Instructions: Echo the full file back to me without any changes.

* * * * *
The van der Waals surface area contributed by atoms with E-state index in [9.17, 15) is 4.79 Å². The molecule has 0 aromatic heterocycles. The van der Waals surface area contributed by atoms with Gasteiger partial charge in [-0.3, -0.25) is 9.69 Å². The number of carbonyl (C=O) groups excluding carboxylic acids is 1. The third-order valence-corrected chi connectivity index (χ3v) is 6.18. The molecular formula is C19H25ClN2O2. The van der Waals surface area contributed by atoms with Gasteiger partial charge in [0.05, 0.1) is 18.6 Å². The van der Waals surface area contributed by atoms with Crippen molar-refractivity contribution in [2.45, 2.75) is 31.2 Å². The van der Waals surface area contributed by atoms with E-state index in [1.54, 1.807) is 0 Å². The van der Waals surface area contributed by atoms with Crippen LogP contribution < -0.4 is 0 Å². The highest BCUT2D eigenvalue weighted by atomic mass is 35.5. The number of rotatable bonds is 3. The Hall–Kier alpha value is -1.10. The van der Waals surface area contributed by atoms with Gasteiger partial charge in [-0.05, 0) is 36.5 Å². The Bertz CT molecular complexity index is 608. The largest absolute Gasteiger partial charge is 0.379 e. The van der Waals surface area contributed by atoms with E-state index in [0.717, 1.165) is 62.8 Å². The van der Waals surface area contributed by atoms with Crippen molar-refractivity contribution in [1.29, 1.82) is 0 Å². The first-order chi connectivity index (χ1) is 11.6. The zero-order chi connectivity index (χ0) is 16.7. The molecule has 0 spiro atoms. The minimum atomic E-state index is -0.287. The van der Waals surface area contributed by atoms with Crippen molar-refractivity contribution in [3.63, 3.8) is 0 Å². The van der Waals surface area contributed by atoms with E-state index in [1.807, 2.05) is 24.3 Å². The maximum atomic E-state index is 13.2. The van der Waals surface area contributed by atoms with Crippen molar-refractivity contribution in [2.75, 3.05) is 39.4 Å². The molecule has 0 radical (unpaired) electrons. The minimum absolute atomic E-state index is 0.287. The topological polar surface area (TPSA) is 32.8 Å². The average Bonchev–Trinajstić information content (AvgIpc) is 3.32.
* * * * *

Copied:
The van der Waals surface area contributed by atoms with E-state index in [9.17, 15) is 4.79 Å². The molecule has 0 aromatic heterocycles. The van der Waals surface area contributed by atoms with Gasteiger partial charge in [-0.3, -0.25) is 9.69 Å². The number of carbonyl (C=O) groups excluding carboxylic acids is 1. The third-order valence-corrected chi connectivity index (χ3v) is 6.18. The molecular formula is C19H25ClN2O2. The van der Waals surface area contributed by atoms with Gasteiger partial charge in [0.05, 0.1) is 18.6 Å². The van der Waals surface area contributed by atoms with Crippen molar-refractivity contribution in [2.45, 2.75) is 31.2 Å². The van der Waals surface area contributed by atoms with E-state index in [1.54, 1.807) is 0 Å². The van der Waals surface area contributed by atoms with Crippen LogP contribution < -0.4 is 0 Å². The highest BCUT2D eigenvalue weighted by atomic mass is 35.5. The number of rotatable bonds is 3. The Hall–Kier alpha value is -1.10. The van der Waals surface area contributed by atoms with Gasteiger partial charge in [-0.05, 0) is 36.5 Å². The Bertz CT molecular complexity index is 608. The largest absolute Gasteiger partial charge is 0.379 e. The van der Waals surface area contributed by atoms with E-state index in [0.717, 1.165) is 62.8 Å². The van der Waals surface area contributed by atoms with Crippen molar-refractivity contribution in [1.29, 1.82) is 0 Å². The first-order chi connectivity index (χ1) is 11.6. The zero-order chi connectivity index (χ0) is 16.7. The molecule has 0 spiro atoms. The minimum atomic E-state index is -0.287. The van der Waals surface area contributed by atoms with Crippen molar-refractivity contribution in [3.63, 3.8) is 0 Å². The van der Waals surface area contributed by atoms with E-state index in [1.807, 2.05) is 24.3 Å². The maximum atomic E-state index is 13.2. The van der Waals surface area contributed by atoms with Crippen molar-refractivity contribution in [2.75, 3.05) is 39.4 Å². The molecule has 0 radical (unpaired) electrons. The minimum absolute atomic E-state index is 0.287. The topological polar surface area (TPSA) is 32.8 Å². The average Bonchev–Trinajstić information content (AvgIpc) is 3.32.